Dominic Raab has said that university students will be given an “advance warning” if it is vital to have vaccines before going to residence halls.
The foreign secretary mentioned decisions would be held in September – but he expressed his keenness to encourage vaccine uptake.
More than 70% of adults have now taken both vaccinations, and Mr Raab said, “we need to close that margin”.
The government, as of now, targets to require both jabs to go to nightclubs and some other crowded locations. The plan’s full details are still not shared, but the rule is set to come into power at the end of September. The NHS Covid Pass that can be obtained electronically or as a letter – will be used as proof.
Mr Raab was questioned on the BBC Radio 4’s Today programme if the government favored going forward and making the vaccine pass obligatory in more settings. “I think the key principle is in crowded places where we want to open up… whether it’s going to a football game or pop concert, we want to make sure people can do that,” he answered.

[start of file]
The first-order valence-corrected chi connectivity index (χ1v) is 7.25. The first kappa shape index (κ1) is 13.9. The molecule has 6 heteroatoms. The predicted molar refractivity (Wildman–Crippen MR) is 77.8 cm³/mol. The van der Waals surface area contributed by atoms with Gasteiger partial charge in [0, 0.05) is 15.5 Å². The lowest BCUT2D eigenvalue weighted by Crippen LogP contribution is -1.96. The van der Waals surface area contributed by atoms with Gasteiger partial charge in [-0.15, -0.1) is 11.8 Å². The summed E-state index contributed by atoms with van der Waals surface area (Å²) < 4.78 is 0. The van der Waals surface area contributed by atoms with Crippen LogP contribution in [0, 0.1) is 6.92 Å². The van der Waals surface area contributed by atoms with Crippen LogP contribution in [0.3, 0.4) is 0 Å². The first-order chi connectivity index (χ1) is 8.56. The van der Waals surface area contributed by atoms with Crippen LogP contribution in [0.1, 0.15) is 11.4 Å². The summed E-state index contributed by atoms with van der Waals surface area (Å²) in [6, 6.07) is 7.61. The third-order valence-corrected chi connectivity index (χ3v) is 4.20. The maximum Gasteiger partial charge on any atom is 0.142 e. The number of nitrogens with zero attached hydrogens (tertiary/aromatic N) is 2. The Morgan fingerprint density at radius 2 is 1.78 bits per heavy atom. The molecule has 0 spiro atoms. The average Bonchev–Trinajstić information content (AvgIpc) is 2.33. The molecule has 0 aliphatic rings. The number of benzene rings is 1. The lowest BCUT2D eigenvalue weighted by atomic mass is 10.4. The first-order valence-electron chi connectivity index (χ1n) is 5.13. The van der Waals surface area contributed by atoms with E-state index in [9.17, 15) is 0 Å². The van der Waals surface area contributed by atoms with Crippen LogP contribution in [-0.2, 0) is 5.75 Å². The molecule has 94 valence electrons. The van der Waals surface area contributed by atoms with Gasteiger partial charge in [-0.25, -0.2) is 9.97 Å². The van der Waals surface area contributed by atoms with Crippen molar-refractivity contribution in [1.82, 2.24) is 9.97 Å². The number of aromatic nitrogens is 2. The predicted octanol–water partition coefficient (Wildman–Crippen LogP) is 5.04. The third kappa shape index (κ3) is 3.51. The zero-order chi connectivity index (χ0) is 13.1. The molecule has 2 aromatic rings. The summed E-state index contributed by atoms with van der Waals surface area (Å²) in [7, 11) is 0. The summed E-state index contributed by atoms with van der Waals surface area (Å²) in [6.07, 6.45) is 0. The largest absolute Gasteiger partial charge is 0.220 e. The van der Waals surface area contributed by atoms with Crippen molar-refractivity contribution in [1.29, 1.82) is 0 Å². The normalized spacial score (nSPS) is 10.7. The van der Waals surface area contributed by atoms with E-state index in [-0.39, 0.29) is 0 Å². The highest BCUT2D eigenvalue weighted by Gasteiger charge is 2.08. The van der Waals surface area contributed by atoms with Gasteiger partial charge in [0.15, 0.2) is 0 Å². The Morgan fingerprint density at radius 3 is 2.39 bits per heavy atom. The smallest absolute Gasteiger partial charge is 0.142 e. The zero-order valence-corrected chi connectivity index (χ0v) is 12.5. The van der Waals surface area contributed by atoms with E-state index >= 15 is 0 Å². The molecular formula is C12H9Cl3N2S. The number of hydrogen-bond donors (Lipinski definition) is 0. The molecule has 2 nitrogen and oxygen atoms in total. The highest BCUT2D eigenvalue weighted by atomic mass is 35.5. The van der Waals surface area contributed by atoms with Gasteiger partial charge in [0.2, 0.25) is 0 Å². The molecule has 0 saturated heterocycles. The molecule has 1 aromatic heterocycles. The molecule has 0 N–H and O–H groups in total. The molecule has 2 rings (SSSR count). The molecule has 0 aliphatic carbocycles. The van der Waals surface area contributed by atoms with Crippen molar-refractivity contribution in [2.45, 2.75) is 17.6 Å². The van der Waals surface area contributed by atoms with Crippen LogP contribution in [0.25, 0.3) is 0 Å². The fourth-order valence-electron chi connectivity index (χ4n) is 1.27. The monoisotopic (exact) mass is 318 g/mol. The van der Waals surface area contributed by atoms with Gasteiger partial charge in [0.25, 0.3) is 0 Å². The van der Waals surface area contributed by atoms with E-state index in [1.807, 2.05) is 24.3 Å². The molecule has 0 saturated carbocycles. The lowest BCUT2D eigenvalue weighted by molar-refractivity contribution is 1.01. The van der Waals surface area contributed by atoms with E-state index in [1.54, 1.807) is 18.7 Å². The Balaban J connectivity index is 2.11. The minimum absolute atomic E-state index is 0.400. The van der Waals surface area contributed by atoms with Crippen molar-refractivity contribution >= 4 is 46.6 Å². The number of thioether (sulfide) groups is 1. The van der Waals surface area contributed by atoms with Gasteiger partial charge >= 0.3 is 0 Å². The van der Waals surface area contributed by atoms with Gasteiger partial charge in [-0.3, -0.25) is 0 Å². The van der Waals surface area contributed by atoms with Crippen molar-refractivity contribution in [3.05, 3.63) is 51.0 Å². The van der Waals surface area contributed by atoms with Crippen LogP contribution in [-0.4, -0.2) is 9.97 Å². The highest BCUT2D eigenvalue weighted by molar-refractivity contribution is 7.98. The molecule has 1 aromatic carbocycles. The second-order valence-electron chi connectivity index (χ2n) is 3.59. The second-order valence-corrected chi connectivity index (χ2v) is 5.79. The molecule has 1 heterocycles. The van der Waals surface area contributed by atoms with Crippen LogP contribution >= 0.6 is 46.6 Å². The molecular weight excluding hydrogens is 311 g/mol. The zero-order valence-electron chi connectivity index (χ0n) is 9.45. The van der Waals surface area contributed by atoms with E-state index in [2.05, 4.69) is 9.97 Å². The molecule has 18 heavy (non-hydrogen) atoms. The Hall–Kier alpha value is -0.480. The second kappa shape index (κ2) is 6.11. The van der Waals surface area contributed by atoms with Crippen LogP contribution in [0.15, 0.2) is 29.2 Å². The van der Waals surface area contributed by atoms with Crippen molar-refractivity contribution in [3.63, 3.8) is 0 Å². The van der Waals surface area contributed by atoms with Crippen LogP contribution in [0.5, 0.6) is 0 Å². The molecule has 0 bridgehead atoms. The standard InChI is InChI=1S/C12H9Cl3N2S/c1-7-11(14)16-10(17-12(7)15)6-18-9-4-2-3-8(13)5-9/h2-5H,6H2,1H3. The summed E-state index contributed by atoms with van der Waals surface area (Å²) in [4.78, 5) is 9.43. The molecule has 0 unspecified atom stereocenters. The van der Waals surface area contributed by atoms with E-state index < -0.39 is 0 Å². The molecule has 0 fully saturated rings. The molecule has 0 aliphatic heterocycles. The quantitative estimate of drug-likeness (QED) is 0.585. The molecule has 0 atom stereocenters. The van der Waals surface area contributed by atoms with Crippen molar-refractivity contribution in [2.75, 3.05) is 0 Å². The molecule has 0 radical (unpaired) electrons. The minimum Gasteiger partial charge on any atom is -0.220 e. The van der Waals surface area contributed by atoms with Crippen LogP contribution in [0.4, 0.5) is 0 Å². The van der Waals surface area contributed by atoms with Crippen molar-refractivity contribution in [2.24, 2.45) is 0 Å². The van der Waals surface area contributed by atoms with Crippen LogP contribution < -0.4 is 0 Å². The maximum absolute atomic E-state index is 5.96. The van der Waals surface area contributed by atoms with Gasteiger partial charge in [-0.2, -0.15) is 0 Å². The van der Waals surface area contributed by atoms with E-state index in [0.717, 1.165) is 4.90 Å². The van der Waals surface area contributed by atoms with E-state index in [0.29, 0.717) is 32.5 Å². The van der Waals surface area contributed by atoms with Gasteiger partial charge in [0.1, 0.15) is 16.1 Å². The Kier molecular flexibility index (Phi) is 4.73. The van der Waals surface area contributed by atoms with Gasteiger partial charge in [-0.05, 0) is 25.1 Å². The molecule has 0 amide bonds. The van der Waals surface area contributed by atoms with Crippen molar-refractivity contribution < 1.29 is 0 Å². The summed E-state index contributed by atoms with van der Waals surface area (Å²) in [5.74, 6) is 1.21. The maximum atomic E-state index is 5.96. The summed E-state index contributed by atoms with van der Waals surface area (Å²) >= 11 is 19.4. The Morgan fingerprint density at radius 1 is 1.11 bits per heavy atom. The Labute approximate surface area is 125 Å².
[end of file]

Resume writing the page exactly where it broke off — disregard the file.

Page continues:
About the plan to necessitate students in university halls to get vaccinated, Mr Raab mentioned: “When we come to the crunch, these decisions will be taken in September. We’ve got some time to go. Right the way through this pandemic we’ve had to take advice and decisions based on the evidence when we see it. We will certainly make sure university students have advance warning, of course we’re going to be mindful of this.”
He mentioned that he had lately visited France, where they had a massive surge in vaccinations after incorporating a health pass for many activities.
“It’s a little bit of coaxing and cajoling and also making clear that ultimately over September when we know we’ll see, as a result of coming out of the lockdown step four, an increase in cases, we can control that with backstop safeguard measures.”
The newest government figures demonstrate that more than 71% of adults have now had two jabs, while 88% have had the first dose. The young lot comprising people within three months of turning 18, implying those who will soon be able to go to university – and those aged 12-17 who live with people with a suppressed immune system-also qualify for the jab.